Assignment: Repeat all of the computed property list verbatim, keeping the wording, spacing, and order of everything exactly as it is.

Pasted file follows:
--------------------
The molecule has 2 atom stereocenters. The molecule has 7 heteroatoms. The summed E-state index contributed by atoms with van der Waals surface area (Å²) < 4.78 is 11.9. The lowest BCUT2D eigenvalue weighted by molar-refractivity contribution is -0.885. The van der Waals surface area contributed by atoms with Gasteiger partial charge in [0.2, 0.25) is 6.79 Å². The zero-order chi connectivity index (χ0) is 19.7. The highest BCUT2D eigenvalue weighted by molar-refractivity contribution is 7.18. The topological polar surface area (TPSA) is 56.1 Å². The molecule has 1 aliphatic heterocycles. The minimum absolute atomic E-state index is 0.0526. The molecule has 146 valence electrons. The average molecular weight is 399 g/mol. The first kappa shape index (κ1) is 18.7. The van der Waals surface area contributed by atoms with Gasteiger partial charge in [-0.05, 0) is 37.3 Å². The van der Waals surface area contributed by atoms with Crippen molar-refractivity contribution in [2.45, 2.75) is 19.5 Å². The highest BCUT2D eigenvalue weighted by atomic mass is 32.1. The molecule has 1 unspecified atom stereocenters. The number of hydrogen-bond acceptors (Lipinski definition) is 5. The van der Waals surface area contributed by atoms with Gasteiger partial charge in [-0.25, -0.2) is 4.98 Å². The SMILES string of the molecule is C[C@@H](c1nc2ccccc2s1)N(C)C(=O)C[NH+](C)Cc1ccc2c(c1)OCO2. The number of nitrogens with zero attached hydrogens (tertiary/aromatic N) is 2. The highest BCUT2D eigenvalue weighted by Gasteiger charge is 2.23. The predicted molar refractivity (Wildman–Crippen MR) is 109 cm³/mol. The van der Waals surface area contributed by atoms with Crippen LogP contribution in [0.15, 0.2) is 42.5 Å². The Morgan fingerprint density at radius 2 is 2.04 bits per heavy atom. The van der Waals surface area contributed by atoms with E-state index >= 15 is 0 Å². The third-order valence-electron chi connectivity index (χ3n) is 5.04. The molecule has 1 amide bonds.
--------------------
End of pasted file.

The molecule has 2 atom stereocenters. The molecule has 7 heteroatoms. The summed E-state index contributed by atoms with van der Waals surface area (Å²) < 4.78 is 11.9. The lowest BCUT2D eigenvalue weighted by molar-refractivity contribution is -0.885. The van der Waals surface area contributed by atoms with Gasteiger partial charge in [0.2, 0.25) is 6.79 Å². The zero-order chi connectivity index (χ0) is 19.7. The highest BCUT2D eigenvalue weighted by molar-refractivity contribution is 7.18. The topological polar surface area (TPSA) is 56.1 Å². The molecule has 1 aliphatic heterocycles. The minimum absolute atomic E-state index is 0.0526. The molecule has 146 valence electrons. The average molecular weight is 399 g/mol. The first kappa shape index (κ1) is 18.7. The van der Waals surface area contributed by atoms with Gasteiger partial charge in [-0.05, 0) is 37.3 Å². The van der Waals surface area contributed by atoms with Crippen molar-refractivity contribution in [2.45, 2.75) is 19.5 Å². The highest BCUT2D eigenvalue weighted by atomic mass is 32.1. The molecule has 1 unspecified atom stereocenters. The number of hydrogen-bond acceptors (Lipinski definition) is 5. The van der Waals surface area contributed by atoms with Gasteiger partial charge in [-0.25, -0.2) is 4.98 Å². The SMILES string of the molecule is C[C@@H](c1nc2ccccc2s1)N(C)C(=O)C[NH+](C)Cc1ccc2c(c1)OCO2. The number of nitrogens with zero attached hydrogens (tertiary/aromatic N) is 2. The highest BCUT2D eigenvalue weighted by Gasteiger charge is 2.23. The predicted molar refractivity (Wildman–Crippen MR) is 109 cm³/mol. The van der Waals surface area contributed by atoms with Crippen LogP contribution in [0.15, 0.2) is 42.5 Å². The Morgan fingerprint density at radius 2 is 2.04 bits per heavy atom. The van der Waals surface area contributed by atoms with E-state index >= 15 is 0 Å². The third-order valence-electron chi connectivity index (χ3n) is 5.04. The molecule has 1 amide bonds.